The Tanjung Panjang Nature Reserve in Patuhu village, Rangangan, Pohuwato regency, Gorontalo, is becoming increasingly degraded as almost the entire mangrove conservation area has been converted into an aquaculture area, aimed at fish and shrimp farming.
Rahman Dako from Tomini Bay Sustainable Coastal and Livelihood Management (SUSCLAM), an NGO focusing on mangrove conservation and coastal community empowerment, said the opening of fish farms in the Tanjung Panjang Nature Reserve had taken place on a massive scale for a long time.
“Of the 3,000 hectares making up the Tanjung Panjang Nature Reserve, only around 600 hectares remain intact, as the remainder have been converted into aquaculture areas,” Rahman said, adding that Tanjung Panjang played an important role as a buffer area and sustainable coastal ecosystem for Tomini Bay.
Mangrove forests have diverse ecological functions, such as acting as a habitat and spawning ground for various fish species, shrimps, crabs and other marine biota.
A mangrove swamp is a source of germ plasm, medicine and cosmetics while, physically, it is part of a natural coastal shield that acts as a wave breaker and storm buffer, reducing the impacts of tidal waves or tsunamis.
The government designated the Tanjung Panjang Nature Reserve as a conservation area on Oct. 30, 1995, through a Forestry Ministry decree.
Before the damage from forest conversion, the area was known as the largest source of windu shrimp in Sulawesi, as well as being home to wildlife species such as delta crocodiles, snakes, wild boars, water birds, black monkeys and Sulawesi’s indigenous bird, the Maleo.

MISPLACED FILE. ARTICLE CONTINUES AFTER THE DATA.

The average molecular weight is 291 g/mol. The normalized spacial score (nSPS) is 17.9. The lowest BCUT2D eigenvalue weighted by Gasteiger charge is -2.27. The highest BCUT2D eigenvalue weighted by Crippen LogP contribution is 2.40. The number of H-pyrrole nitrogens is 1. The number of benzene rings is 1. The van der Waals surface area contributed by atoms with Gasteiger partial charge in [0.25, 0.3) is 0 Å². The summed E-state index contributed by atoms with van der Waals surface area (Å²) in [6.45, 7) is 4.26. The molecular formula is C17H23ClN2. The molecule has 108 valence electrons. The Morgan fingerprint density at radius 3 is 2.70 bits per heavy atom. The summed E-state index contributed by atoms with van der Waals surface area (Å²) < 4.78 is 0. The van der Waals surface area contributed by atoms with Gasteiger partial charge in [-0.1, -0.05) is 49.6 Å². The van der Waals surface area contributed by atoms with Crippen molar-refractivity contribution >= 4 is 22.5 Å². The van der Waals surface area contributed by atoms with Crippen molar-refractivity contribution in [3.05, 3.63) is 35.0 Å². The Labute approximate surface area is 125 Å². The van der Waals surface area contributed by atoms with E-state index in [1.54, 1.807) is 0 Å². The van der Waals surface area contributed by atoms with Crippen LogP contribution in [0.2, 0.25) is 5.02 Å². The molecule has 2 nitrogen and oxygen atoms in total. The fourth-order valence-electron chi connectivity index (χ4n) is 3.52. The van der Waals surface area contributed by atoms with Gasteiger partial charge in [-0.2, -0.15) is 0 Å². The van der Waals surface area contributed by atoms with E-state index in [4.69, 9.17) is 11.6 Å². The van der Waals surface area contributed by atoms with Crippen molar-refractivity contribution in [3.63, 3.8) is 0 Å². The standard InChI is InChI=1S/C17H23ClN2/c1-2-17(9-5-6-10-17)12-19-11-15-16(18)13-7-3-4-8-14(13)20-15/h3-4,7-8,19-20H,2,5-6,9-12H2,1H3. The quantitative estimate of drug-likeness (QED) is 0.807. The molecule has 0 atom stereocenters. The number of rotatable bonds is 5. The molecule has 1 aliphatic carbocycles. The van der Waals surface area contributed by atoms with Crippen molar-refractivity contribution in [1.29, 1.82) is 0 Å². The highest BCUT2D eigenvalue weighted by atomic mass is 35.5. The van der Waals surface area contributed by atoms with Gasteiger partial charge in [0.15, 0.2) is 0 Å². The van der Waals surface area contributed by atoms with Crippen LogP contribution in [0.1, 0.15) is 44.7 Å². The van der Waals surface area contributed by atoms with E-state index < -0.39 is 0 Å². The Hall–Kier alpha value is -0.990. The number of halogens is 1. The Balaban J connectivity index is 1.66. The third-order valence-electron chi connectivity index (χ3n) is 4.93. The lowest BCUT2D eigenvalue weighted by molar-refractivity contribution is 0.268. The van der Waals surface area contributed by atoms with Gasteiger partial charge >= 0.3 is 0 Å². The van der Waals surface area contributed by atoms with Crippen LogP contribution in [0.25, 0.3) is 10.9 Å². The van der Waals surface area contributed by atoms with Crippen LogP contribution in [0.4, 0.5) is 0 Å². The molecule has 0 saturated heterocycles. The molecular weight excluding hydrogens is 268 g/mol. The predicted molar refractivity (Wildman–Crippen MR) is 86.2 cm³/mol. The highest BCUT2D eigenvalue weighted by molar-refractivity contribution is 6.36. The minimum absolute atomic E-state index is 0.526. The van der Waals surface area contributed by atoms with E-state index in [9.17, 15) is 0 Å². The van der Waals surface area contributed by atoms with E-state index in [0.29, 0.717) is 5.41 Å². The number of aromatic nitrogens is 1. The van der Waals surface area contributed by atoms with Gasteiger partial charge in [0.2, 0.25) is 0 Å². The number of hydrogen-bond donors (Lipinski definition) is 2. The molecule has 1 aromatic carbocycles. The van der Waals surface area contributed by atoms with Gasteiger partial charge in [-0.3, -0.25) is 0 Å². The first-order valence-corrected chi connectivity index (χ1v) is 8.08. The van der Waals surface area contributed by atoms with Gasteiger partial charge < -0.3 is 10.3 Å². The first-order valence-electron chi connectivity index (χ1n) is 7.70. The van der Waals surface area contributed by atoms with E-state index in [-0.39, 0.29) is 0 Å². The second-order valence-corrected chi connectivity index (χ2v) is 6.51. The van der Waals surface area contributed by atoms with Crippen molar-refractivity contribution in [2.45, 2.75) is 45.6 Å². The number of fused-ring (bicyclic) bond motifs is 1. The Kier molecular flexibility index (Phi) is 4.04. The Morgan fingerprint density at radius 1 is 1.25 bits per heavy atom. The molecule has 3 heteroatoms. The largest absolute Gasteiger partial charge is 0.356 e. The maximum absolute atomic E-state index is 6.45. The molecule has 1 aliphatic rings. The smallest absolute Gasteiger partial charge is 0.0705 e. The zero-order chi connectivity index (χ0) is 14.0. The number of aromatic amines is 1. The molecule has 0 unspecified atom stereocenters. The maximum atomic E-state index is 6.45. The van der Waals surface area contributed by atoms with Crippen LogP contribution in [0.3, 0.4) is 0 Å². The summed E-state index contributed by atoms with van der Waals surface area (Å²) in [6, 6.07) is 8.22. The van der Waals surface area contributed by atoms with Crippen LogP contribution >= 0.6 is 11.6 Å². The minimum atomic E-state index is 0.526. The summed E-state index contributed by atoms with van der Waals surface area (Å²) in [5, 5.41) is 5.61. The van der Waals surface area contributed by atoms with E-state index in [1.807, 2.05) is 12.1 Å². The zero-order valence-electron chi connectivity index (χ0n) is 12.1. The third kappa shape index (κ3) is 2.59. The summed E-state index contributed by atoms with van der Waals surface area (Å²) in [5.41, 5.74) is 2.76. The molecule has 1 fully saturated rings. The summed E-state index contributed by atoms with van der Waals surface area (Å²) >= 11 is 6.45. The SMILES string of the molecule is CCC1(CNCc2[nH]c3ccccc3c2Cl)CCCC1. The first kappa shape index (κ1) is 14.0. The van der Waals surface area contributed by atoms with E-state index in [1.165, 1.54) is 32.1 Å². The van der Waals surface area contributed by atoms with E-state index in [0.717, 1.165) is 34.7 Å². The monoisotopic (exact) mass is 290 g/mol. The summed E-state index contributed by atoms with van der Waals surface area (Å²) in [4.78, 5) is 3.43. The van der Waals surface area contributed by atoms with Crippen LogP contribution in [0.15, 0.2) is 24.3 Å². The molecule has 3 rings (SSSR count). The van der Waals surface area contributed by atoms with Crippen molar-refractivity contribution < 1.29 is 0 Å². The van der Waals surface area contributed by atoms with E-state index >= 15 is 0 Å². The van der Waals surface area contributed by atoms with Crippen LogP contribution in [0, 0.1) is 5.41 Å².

In 2011, the Gorontalo Legislative Council formed a special committee on mangroves to save the Tanjung Panjang Nature Reserve, but the outcome was disappointing, as the committee’s recommendation, urging the fish farmers to vacate the area, has not been acted upon.
The local Conservation and Natural Resources Agency (BKSDA), which has authority over the Tanjung Panjang Nature Reserve,
acknowledged that they faced complex problems in their efforts to save the conservation area.
“On one hand, many residents depend on fish farming for their survival while on the other hand, there is a lack of supervision [from our office]. The reserve was previously secured by only one ranger and we have no budget to employ more park rangers,” said Gorontalo Conservation Area Section II head of the North Sulawesi BKSDA, Hendrik Rundangan.
Another weakness is the unclear “separation” between the conservation area and surrounding areas.
Pohuwato’s Forestry, Mining and Energy Office head, Joni Nento, said some of the fish farms located within the conservation area would be relocated periodically, and an intense public information campaign to farm owners was necessary.
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